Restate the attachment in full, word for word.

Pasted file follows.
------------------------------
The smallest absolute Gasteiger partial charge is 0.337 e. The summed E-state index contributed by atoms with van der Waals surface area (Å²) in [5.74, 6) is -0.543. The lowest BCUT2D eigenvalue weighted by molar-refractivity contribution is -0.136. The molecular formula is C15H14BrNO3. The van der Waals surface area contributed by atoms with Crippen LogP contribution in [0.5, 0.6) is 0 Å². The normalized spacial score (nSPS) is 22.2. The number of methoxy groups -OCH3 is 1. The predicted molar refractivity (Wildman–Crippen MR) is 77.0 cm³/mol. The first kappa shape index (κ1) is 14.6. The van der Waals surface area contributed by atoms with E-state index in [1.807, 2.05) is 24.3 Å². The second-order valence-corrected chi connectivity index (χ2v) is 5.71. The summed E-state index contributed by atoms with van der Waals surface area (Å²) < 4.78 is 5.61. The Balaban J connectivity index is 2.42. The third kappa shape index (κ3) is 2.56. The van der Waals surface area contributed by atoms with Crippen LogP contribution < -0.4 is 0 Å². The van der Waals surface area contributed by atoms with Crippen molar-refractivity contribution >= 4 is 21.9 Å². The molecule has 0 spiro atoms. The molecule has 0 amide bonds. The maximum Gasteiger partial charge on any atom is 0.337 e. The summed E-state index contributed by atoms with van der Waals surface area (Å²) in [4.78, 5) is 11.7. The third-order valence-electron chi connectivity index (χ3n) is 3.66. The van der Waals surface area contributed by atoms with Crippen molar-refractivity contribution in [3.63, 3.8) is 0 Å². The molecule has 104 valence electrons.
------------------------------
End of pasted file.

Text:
The smallest absolute Gasteiger partial charge is 0.337 e. The summed E-state index contributed by atoms with van der Waals surface area (Å²) in [5.74, 6) is -0.543. The lowest BCUT2D eigenvalue weighted by molar-refractivity contribution is -0.136. The molecular formula is C15H14BrNO3. The van der Waals surface area contributed by atoms with Crippen LogP contribution in [0.5, 0.6) is 0 Å². The normalized spacial score (nSPS) is 22.2. The number of methoxy groups -OCH3 is 1. The predicted molar refractivity (Wildman–Crippen MR) is 77.0 cm³/mol. The first kappa shape index (κ1) is 14.6. The van der Waals surface area contributed by atoms with E-state index in [1.807, 2.05) is 24.3 Å². The second-order valence-corrected chi connectivity index (χ2v) is 5.71. The summed E-state index contributed by atoms with van der Waals surface area (Å²) < 4.78 is 5.61. The Balaban J connectivity index is 2.42. The third kappa shape index (κ3) is 2.56. The van der Waals surface area contributed by atoms with Crippen LogP contribution < -0.4 is 0 Å². The van der Waals surface area contributed by atoms with Crippen molar-refractivity contribution >= 4 is 21.9 Å². The molecule has 0 spiro atoms. The molecule has 0 amide bonds. The maximum Gasteiger partial charge on any atom is 0.337 e. The summed E-state index contributed by atoms with van der Waals surface area (Å²) in [4.78, 5) is 11.7. The third-order valence-electron chi connectivity index (χ3n) is 3.66. The van der Waals surface area contributed by atoms with Crippen molar-refractivity contribution in [3.63, 3.8) is 0 Å². The molecule has 104 valence electrons.